“Allow me to irritate our other immigrant citizenry : would it be too out of place to suggest that we have a Royal Commission of Inquiry to investigate why 1.0 million immigrants (mostly Chinese and Indians) were given citizenship in Malaya in the 1950s?
“I mean surely there must be at least five million Malays on the Peninsula today who may be wondering why or how that particular incident happened? Were they consulted? Was there a public referendum?”
I suspect Dr M likes to read Syed Akbar.
Among the reasons (I’m not saying it’s the only or the chief reason) there was a Malay ‘uprising’ against the Malayan Union was the perception at that time that regarded the Chinese as alien.
In essence, protests were mounted by the Malays against the British attempt to makeover Malaya, which included absorbing the Chinese. The Malayan Union 1946 mass demos reflected Malay objection to Chinese being made citizens.
The Perjanjian Persekutuan Tanah Melayu 1948 (note the acknowledgment of the nature of “Tanah Melayu” in the agreement name) rolled back the relatively easier passageway to citizenship offered by the terms set two years earlier.
Conrad’s comment originally at ‘Silent anger among Malays is growing‘
Should cautioning the non-Malays that the majority population are silently growing angrier by the day be seen as a form of threat?
Personally, I do not feel that Ayah’s commentary was threatening in tone. What he remarked is what the highest echelon BN leaders have already been saying sporadically throughout the last few years.
Sticking with the vocabulary utilized in this blog’s previous posting, let’s revisit whether the Dapsters “have cause to suffer”:
- “if DAP and their arrogant, abusive supporters continue the way they have been behaving of late, may God help us all!”, and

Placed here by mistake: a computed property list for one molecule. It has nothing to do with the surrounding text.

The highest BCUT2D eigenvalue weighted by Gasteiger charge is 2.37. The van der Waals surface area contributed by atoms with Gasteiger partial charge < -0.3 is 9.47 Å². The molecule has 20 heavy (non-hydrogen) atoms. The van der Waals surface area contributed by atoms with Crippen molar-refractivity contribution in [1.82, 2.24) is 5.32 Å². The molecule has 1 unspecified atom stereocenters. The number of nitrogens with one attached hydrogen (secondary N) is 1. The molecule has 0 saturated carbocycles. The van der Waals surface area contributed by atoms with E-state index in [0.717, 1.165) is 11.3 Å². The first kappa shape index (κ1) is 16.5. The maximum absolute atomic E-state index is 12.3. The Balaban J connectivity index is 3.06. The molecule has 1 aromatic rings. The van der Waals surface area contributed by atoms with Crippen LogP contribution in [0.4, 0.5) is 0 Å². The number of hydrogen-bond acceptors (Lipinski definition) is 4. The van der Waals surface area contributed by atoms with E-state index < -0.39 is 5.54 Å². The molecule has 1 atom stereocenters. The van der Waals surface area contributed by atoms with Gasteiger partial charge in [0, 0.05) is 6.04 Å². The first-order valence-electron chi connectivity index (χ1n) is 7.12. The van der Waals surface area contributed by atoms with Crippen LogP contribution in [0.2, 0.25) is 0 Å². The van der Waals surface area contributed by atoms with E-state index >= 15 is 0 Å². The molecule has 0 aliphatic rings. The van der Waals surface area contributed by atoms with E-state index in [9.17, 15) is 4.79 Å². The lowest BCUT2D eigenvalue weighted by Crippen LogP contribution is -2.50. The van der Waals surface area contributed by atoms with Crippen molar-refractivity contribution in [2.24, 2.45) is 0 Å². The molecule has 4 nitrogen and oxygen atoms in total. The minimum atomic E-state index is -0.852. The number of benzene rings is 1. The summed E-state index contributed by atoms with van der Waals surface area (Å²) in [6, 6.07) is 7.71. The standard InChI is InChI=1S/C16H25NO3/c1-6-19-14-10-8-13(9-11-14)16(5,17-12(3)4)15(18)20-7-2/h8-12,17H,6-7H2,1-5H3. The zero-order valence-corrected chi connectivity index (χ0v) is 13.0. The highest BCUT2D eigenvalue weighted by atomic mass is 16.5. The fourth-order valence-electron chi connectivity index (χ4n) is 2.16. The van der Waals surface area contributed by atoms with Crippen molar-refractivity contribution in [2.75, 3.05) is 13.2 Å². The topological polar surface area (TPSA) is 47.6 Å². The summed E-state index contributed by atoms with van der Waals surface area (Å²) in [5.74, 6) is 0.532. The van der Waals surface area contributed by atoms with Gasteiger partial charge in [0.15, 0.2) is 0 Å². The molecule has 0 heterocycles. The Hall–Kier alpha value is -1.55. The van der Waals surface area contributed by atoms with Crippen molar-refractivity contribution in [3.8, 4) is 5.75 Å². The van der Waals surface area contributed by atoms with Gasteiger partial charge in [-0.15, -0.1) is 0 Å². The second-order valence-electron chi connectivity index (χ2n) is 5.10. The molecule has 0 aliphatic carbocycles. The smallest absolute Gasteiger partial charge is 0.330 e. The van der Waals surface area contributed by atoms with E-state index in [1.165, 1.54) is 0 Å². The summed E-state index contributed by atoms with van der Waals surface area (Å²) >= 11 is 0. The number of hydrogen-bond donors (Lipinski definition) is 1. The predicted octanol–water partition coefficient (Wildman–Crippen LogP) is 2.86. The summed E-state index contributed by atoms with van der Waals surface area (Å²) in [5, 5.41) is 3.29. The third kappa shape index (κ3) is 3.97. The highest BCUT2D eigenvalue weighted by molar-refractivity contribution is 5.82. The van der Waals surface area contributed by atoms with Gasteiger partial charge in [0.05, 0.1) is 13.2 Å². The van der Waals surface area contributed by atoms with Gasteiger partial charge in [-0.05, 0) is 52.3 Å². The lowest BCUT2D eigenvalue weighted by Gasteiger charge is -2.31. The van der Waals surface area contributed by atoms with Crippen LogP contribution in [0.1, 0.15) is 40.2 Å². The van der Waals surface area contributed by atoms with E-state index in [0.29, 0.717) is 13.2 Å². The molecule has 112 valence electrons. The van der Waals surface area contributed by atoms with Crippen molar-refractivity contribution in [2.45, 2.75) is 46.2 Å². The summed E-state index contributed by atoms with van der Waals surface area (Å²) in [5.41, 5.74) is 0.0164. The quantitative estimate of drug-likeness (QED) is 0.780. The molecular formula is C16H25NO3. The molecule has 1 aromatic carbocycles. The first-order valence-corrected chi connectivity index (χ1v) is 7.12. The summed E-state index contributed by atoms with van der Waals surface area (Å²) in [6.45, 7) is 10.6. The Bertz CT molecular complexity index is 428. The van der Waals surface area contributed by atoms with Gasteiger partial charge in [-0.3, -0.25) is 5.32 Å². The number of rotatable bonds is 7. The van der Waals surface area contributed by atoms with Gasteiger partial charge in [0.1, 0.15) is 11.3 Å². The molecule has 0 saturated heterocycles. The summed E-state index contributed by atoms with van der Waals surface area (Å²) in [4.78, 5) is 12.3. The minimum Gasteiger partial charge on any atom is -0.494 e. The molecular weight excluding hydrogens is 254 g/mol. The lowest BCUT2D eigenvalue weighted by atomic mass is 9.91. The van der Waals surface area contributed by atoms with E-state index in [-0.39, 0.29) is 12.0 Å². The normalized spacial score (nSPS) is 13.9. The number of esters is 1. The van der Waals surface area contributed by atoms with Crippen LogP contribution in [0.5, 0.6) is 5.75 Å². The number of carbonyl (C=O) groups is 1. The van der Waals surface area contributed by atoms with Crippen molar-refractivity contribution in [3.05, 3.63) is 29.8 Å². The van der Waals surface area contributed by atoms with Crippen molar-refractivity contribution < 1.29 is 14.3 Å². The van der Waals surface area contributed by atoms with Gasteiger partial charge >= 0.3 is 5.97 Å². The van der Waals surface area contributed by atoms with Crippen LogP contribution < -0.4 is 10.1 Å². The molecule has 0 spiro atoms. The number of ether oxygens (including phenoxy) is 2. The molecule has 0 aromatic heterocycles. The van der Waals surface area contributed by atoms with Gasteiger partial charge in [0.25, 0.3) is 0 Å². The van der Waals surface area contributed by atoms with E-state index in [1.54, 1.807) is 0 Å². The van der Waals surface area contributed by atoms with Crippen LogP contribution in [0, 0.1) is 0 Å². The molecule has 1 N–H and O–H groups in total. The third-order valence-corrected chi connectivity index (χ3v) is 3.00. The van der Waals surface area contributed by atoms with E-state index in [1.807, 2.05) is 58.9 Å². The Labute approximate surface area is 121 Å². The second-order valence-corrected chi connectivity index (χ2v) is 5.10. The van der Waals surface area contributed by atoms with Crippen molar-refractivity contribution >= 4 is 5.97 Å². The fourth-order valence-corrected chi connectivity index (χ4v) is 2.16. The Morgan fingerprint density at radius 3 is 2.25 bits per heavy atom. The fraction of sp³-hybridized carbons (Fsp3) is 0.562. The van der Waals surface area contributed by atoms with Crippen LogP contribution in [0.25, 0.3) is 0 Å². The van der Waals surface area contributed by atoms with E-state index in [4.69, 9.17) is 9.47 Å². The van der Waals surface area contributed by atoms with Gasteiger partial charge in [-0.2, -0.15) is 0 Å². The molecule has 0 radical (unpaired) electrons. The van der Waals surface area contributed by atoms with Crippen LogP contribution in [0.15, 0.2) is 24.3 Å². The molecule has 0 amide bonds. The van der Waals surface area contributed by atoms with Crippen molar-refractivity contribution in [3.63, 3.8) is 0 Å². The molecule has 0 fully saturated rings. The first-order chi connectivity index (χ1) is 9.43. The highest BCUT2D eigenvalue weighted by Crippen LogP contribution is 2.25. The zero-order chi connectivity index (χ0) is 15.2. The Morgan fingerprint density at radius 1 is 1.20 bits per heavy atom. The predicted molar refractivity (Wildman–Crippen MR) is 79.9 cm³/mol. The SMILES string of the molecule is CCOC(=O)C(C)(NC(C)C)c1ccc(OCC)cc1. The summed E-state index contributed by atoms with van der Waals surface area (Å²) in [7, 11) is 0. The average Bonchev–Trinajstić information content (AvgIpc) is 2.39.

- should they “continue with their emotional and mad response to anything that resembles a challenge to their sensitivities (or superiority vis-a-vis the stupid, low class, no class multitude)”.
Aside from the aggression and arrogance, there is another symptom of the superiority complex syndrome which will light the fuse.
The DAP like to complain that Malaysian politics is unable to transcend Race, Religion and the Rulers (3Rs).
Dapsters are the loudest in constantly whingeing, whingeing and whingeing that they’re “Beyond Race” and that “your God is my God”.
Article 3 of the Federal Constitution did not prescribe Islam for the federation. What the article did was describe the facts on the ground. Did you know that first Mufti of Johor was Datuk Syed Salim bin Ahmad al-Attas who held office from 1895 to 1899, and that his Pejabat Mufti was legally constituted?
Against this long history of Islam in the land, you get today the evangelistas who are not only buta sejarah but defiant of the reality in a Muslim country. These are people who are quite incapable of heeding Tun Daim Zainuddin’s quiet warning (see poster above).
The Malay anger is indeed deceptively silent. The Dapster noise is very, very loud. As I’ve mentioned, think: What kind of people are they…? It should clue us to their next courses of action.